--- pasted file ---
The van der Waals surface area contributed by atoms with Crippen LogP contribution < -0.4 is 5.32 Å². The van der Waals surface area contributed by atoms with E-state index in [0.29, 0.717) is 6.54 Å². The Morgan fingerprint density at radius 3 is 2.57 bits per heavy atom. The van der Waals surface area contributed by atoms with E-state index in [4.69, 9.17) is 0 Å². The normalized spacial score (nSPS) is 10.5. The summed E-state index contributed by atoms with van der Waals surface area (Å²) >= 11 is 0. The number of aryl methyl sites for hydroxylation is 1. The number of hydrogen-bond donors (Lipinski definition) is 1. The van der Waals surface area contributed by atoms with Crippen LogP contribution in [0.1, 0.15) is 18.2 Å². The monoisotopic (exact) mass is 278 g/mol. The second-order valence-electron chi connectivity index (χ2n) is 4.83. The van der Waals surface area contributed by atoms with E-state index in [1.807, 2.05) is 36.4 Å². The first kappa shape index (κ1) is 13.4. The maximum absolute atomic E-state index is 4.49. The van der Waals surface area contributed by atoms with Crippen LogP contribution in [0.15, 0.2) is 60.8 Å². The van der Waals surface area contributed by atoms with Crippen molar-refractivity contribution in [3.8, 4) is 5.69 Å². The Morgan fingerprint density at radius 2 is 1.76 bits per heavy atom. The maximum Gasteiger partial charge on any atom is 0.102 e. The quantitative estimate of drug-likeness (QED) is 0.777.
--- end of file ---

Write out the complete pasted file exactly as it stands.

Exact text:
The van der Waals surface area contributed by atoms with Crippen LogP contribution < -0.4 is 5.32 Å². The van der Waals surface area contributed by atoms with E-state index in [0.29, 0.717) is 6.54 Å². The Morgan fingerprint density at radius 3 is 2.57 bits per heavy atom. The van der Waals surface area contributed by atoms with E-state index in [4.69, 9.17) is 0 Å². The normalized spacial score (nSPS) is 10.5. The summed E-state index contributed by atoms with van der Waals surface area (Å²) >= 11 is 0. The number of aryl methyl sites for hydroxylation is 1. The number of hydrogen-bond donors (Lipinski definition) is 1. The van der Waals surface area contributed by atoms with Crippen LogP contribution in [0.1, 0.15) is 18.2 Å². The monoisotopic (exact) mass is 278 g/mol. The second-order valence-electron chi connectivity index (χ2n) is 4.83. The van der Waals surface area contributed by atoms with E-state index in [1.807, 2.05) is 36.4 Å². The first kappa shape index (κ1) is 13.4. The maximum absolute atomic E-state index is 4.49. The van der Waals surface area contributed by atoms with Crippen LogP contribution in [0.15, 0.2) is 60.8 Å². The van der Waals surface area contributed by atoms with Crippen molar-refractivity contribution in [3.8, 4) is 5.69 Å². The Morgan fingerprint density at radius 2 is 1.76 bits per heavy atom. The maximum Gasteiger partial charge on any atom is 0.102 e. The quantitative estimate of drug-likeness (QED) is 0.777.